Tech Scapes is a new column that will be featured on a monthly basis in EP Magazine. Due to ever increasing impact that technology holds for persons with disabilities and their families,
EP will now provide the newest and most important information about assistive technology devices and services to our readers from well known AT specialists and researchers.
While humans have used tools to accomplish everyday tasks in many cultures throughout history, the perception remains that the use of technology as a tool for persons with disabilities is a fairly recent phenomenon. In a book published by James & Thorpe in 1994, called Ancient Inventions, the authors describe any number of assistive devices used as early as the sixth or seventh century B.C. Their descriptions include partial dentures, artificial legs and hands and drinking tubes or straws. The earliest documented account of optical and lens technologies, or eyeglasses, came from Venice around 11300 A.D.. The use of the term Assistive Technology (AT) to describe devices used to facilitate the accomplishment of everyday tasks by persons with disabilities is actually the more recent development.
Easily recognized assistive technology devices include products like walkers, manual wheelchairs, grab bars and other aids for daily living. However, the definition of assistive technology covers a much broader spectrum. Assistive technology includes any item that is used to maintain or improve functional capabilities. It can include items such as jar openers for individuals struggling to remove a lid from a stubborn container; pencil grips; alarm signaling devices; large dialers on the telephone; prompting devices for individuals with memory impairments; screen readers for computers; and environmental control systems that open and close doors and drapes, raise and lower beds, or operate electronic devices. Assistive technology includes both low and high tech solutions.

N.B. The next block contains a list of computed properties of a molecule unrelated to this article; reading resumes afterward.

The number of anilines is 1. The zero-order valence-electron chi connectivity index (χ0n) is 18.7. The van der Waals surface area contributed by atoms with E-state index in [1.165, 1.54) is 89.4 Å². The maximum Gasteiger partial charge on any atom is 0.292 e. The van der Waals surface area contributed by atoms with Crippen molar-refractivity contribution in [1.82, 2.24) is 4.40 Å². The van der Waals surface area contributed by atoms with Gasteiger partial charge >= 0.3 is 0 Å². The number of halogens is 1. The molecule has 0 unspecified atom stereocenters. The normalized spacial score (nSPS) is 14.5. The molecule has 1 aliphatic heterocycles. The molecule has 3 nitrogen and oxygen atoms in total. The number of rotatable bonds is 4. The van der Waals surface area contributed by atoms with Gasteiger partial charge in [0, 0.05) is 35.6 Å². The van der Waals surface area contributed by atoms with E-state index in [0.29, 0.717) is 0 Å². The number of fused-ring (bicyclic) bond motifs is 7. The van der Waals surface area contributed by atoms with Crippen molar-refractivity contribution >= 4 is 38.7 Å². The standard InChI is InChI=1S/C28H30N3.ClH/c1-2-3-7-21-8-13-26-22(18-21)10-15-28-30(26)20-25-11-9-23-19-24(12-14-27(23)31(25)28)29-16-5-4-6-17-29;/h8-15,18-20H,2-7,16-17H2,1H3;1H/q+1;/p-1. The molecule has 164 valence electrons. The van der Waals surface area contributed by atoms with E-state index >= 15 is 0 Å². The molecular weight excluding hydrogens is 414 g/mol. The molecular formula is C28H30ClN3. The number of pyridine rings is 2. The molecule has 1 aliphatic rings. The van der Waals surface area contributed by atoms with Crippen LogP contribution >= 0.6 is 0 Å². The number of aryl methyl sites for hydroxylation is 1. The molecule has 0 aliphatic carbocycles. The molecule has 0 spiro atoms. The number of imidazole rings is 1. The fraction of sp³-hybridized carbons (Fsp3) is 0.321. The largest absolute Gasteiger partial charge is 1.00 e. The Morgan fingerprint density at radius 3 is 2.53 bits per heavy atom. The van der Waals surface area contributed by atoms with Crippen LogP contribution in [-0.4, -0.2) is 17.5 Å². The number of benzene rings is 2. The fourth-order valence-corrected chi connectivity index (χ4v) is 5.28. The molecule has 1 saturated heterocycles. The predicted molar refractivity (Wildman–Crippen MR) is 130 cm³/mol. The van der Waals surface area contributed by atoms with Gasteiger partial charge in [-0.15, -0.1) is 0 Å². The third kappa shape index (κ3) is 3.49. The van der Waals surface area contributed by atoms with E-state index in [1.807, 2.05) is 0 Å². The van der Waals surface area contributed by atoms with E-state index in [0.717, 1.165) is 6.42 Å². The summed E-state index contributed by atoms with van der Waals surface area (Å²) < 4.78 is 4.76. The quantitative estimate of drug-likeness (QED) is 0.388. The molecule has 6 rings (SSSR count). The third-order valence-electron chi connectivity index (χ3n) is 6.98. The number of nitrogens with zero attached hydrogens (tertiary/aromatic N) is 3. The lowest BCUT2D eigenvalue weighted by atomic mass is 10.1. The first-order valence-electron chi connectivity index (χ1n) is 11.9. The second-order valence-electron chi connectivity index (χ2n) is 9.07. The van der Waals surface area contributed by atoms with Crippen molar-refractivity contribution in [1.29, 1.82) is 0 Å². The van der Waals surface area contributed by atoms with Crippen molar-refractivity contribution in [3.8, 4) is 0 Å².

In 1988, the Technology-Related Assistance for Individuals with Disabilities Act of 1988 (Tech Act) was passed. This Federal legislation was designed to enhance the availability and quality of assistive technology devices and services to all individuals and their families throughout the United States. For the first time, a legal definition for assistive technology was available. The Tech Act defined assistive technology as any item, piece of equipment or product system, whether acquired commercially off the shelf, modified or customized, that is used to increase or improve functional capabilities of individuals with disabilities. This definition also included a second component defining assistive technology services as any service that directly assists an individual with a disability in the selection, acquisition or use of an assistive technology device. This includes:
1. The evaluation of the needs of an individual with a disability, including a functional evaluation of the individual in their customary environment;
2. Purchasing, leasing or otherwise providing for the acquisition of assistive technology by persons with disabilities;
3. Selecting, designing, fitting, customizing, adapting, applying, retaining, repairing or replacing assistive technology devices;
4. Coordinating and using other therapies, interventions or services with assistive technology devices, such as those associated with existing education and rehabilitation plans and programs;
5. Training or technical assistance for the person with a disability or, if appropriate, their family; and
6. Training or technical assistance for professionals (including individuals providing education or rehabilitation services), employers or other individuals who provide services to, employ or are otherwise substantially involved in the major life functions of children with disabilities.
Since then, this definition has been included in other federal legislation authorizing services or supports for persons with disabilities including the Rehabilitation Act and the Individuals with Disabilities Act (IDEA). …